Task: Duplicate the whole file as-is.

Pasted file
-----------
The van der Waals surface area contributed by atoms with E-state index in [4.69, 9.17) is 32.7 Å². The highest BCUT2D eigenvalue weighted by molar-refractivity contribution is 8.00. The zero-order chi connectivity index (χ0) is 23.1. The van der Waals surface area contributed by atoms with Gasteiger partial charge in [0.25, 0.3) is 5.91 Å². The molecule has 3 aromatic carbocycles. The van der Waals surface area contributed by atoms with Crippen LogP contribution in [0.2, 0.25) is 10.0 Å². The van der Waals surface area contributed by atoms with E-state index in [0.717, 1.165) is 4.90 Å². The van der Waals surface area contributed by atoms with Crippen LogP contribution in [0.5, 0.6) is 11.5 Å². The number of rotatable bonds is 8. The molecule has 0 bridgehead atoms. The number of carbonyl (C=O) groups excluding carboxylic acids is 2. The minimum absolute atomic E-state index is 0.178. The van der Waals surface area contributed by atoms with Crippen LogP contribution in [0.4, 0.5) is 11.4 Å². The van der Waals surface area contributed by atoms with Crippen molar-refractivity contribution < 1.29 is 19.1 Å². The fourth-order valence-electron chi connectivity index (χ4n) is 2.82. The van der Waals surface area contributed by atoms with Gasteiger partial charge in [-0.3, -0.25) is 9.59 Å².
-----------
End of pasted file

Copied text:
The van der Waals surface area contributed by atoms with E-state index in [4.69, 9.17) is 32.7 Å². The highest BCUT2D eigenvalue weighted by molar-refractivity contribution is 8.00. The zero-order chi connectivity index (χ0) is 23.1. The van der Waals surface area contributed by atoms with Gasteiger partial charge in [0.25, 0.3) is 5.91 Å². The molecule has 3 aromatic carbocycles. The van der Waals surface area contributed by atoms with Crippen LogP contribution in [0.2, 0.25) is 10.0 Å². The van der Waals surface area contributed by atoms with E-state index in [0.717, 1.165) is 4.90 Å². The van der Waals surface area contributed by atoms with Crippen LogP contribution in [0.5, 0.6) is 11.5 Å². The number of rotatable bonds is 8. The molecule has 0 bridgehead atoms. The number of carbonyl (C=O) groups excluding carboxylic acids is 2. The minimum absolute atomic E-state index is 0.178. The van der Waals surface area contributed by atoms with Crippen LogP contribution in [0.4, 0.5) is 11.4 Å². The van der Waals surface area contributed by atoms with Crippen molar-refractivity contribution < 1.29 is 19.1 Å². The fourth-order valence-electron chi connectivity index (χ4n) is 2.82. The van der Waals surface area contributed by atoms with Gasteiger partial charge in [-0.3, -0.25) is 9.59 Å².